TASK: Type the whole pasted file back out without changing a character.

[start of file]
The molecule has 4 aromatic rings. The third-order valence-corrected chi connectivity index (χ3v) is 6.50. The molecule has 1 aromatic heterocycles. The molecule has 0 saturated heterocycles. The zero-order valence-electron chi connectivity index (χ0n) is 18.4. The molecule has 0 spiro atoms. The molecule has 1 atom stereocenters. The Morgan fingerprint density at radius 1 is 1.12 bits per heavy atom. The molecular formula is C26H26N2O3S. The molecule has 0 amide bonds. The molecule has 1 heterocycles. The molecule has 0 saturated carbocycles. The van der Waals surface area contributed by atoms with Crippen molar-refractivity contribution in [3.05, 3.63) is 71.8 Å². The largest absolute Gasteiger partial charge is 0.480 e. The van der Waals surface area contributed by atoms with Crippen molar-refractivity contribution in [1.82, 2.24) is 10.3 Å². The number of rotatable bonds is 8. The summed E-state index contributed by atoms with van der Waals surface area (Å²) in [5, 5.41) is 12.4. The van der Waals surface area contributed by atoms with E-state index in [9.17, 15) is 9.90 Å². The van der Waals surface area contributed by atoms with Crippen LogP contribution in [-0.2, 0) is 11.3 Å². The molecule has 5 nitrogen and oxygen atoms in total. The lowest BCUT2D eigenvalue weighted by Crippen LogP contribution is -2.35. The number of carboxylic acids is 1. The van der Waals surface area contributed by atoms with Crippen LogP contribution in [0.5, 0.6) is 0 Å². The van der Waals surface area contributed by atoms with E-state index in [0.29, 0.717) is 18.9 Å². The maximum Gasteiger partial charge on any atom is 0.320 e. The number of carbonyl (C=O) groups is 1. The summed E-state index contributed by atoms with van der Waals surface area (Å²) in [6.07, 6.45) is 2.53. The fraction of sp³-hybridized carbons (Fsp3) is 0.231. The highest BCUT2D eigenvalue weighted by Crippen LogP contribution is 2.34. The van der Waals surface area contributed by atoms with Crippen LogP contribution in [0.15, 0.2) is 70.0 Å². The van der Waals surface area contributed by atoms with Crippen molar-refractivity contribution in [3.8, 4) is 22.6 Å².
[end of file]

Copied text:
The molecule has 4 aromatic rings. The third-order valence-corrected chi connectivity index (χ3v) is 6.50. The molecule has 1 aromatic heterocycles. The molecule has 0 saturated heterocycles. The zero-order valence-electron chi connectivity index (χ0n) is 18.4. The molecule has 0 spiro atoms. The molecule has 1 atom stereocenters. The Morgan fingerprint density at radius 1 is 1.12 bits per heavy atom. The molecular formula is C26H26N2O3S. The molecule has 0 amide bonds. The molecule has 1 heterocycles. The molecule has 0 saturated carbocycles. The van der Waals surface area contributed by atoms with Crippen molar-refractivity contribution in [3.05, 3.63) is 71.8 Å². The largest absolute Gasteiger partial charge is 0.480 e. The van der Waals surface area contributed by atoms with Crippen molar-refractivity contribution in [1.82, 2.24) is 10.3 Å². The number of rotatable bonds is 8. The summed E-state index contributed by atoms with van der Waals surface area (Å²) in [5, 5.41) is 12.4. The van der Waals surface area contributed by atoms with E-state index in [9.17, 15) is 9.90 Å². The van der Waals surface area contributed by atoms with Crippen LogP contribution in [-0.2, 0) is 11.3 Å². The molecule has 5 nitrogen and oxygen atoms in total. The lowest BCUT2D eigenvalue weighted by Crippen LogP contribution is -2.35. The number of carboxylic acids is 1. The van der Waals surface area contributed by atoms with Crippen LogP contribution in [0.5, 0.6) is 0 Å². The van der Waals surface area contributed by atoms with E-state index in [0.29, 0.717) is 18.9 Å². The maximum Gasteiger partial charge on any atom is 0.320 e. The number of carbonyl (C=O) groups is 1. The summed E-state index contributed by atoms with van der Waals surface area (Å²) in [6.07, 6.45) is 2.53. The fraction of sp³-hybridized carbons (Fsp3) is 0.231. The highest BCUT2D eigenvalue weighted by Crippen LogP contribution is 2.34. The van der Waals surface area contributed by atoms with Crippen LogP contribution in [0.15, 0.2) is 70.0 Å². The van der Waals surface area contributed by atoms with Crippen molar-refractivity contribution in [3.8, 4) is 22.6 Å².